Interview with Gary Schwartz

Do you remember the first story you ever read, and the impact it had on you?
It was called The Fabulous Flight, by Robert Lawson about a boy who fell out of a tree and scrambled his atoms so that he shrunk to the size of a mouse. He found that as he got smaller, he could talk to the animals. His father made him a saddle for a pigeon and he organized an air and land raid on his mother's garden party with squirrels, pigeons, field mice and ferrets.
It is out of print and published in the 1950's. I read it in the third grade and it stays with me to this very day.
Where did you grow up, and how did this influence your writing?
I grew up outside of Schenectady NY. A boomer in the era of suburban life. My parents were from the city and did their best to live in an area outside of their income level so I would have a good education. I did and went to school with many kids who's parents were engineers, scientists and business people. My parents had very little education and did their best to give us a good one.
When did you first start writing?
I drew as a kid and read comic books and fantasy and mythology. In junior high school, I loved making up stories and repeating my favorite comedians' monologues and funny poets out loud to friends. Comedians tell tightly structured stories called jokes and I got a lot from studying them.
I was a good mimic and in high school, while studying James Joyce, I was late on turning in an assignment. My teacher called me and warned me I'd get an incomplete for the course. I wrote a stream of consciousness essay on not being able to turn in my assignment on time. My English teacher thought me presumptuous but after reading it he grudgingly gave me an A.
What's the story behind your latest book?
The idea came to me when I was 11 years old. I was told by my mother that I was no-good and ruining her life. She was a very unhappy woman. I argued with myself. I'm not that bad. Okay I'm not so great, but not bad. I'm average. Then I gave myself a laugh "What if I was the MOST average person who ever lived?" that would make me exceptional. Exceptionally average. I loved the paradox. I had just read the children’s classic, “The Phantom Tollbooth,” where the very bored Milo is transported to curious encounters via a tollbooth that appears in his bedroom.

So I thought my hero could have the same kind of adventure..

“There’s this boy who meets a goat whose name is Mayor Culpa, a play on mea culpa, or my fault. He’s this scapegoat that takes the blame away from the boy who feels responsible for his parents’ unhappiness,” So with fun word play, I came up with characters just like that. Kiljoy the pessimist. Places like Accusia and The Flatterlands, etc. Lake Inferior. It was fun to think up.

It was quite the journey from concept to completion.

“I‘d told people over the next 50 years I had this concept for a book,” Schwartz said. “But then a friend at a Christmas party one year says, ‘Gary I challenge you to show me 30 pages.’ So I said, ‘Mark, you’re on.’ ”

I sat down to write him his 30 pages, but ended up with 300.

“I was thrilled that I could even write it,” he said. “But then I looked at it and said, ‘Oh, this is a mess.’ ”

So away it sat in a drawer for a couple years. He later picked it back up, thinking he still wanted to put this out in the world, but knowing it needed to be improved.

“Anyone can write a book,” he said. “But is it something somebody else wants to read?”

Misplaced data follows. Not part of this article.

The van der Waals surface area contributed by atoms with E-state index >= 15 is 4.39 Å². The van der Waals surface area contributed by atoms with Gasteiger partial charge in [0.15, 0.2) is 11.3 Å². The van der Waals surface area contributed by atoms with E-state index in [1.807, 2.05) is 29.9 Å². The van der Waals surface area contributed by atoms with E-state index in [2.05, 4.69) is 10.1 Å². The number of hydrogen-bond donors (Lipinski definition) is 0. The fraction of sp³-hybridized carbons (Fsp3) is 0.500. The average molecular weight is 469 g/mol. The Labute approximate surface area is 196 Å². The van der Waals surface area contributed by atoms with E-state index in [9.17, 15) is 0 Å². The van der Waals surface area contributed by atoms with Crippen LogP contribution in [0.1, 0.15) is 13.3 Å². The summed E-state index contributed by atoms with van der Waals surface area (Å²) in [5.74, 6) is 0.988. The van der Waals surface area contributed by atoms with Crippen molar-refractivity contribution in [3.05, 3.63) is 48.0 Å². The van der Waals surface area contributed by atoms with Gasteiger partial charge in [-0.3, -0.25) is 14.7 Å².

So I located a writing mentor online, an award-winning children’s novelist in Nova Scotia. She was very insightful, asking a lot of questions he didn’t have answers to. I committed to a lot of extra writing just to figure out the background of minor characters, so even though the extra content may not be in the book, their participation in the story made sense.

“With each rewrite — I must have done 20 or 30 — you start to appreciate what a writer does,” he said. “Within two years of very hard work, I got her something that was readable. She sent me an email: ‘Congratulations, you have a book.’ ”
What motivated you to become an indie author?
I was published by a company called Booktrope who went out of business, so I was left little choice once the book was out. I'm looking forward to the journey.
What is the greatest joy of writing for you?
Getting so lost in the writing that time has no bearing. I love sitting down in the morning and looking up thinking, 'it's dark!' but I've had so much fun!
What do your fans mean to you?
I'm hoping my fans from my work as a children's actor and performer and video game voice guy, come to know me and themselves better through this book.
I hope it helps kids who don't feel great about themselves feel better and can use me as an example.
What are you working on next?
I've written a first draft of a story called The Benji Loper Caper. We follow a pair of youngsters taken for an adventurous ride through Beverly Hills, in a limo they've rented to surprise their girlfriends, but get involved in a jewel robbery and a stolen screenplay idea by a sleazy producer and con-man. It is inspired by my days as a limo driver in Southern California while trying to be an actor.
It's sort of "Get Shorty meets Ferris Beuller".
Who are your favorite authors?
Norton Juster, Roald Dahl, S.J. Perelman, Nikos Kazantzakis, JK Rowling and JRR Tolkien. Just to name a few. Not to forget Stephen King, John Grisham and James Clavell.
What inspires you to get out of bed each day?
Making coffee for my wife who works while I write.
When you're not writing, how do you spend your time?
I love teaching Improv games to anyone of any age. Adults, Kids, anybody. Teaching is my other passion.
How do you discover the ebooks you read?
Good reviews.
Published 2016-06-03.
Smashwords Interviews are created by the profiled author, publisher or reader.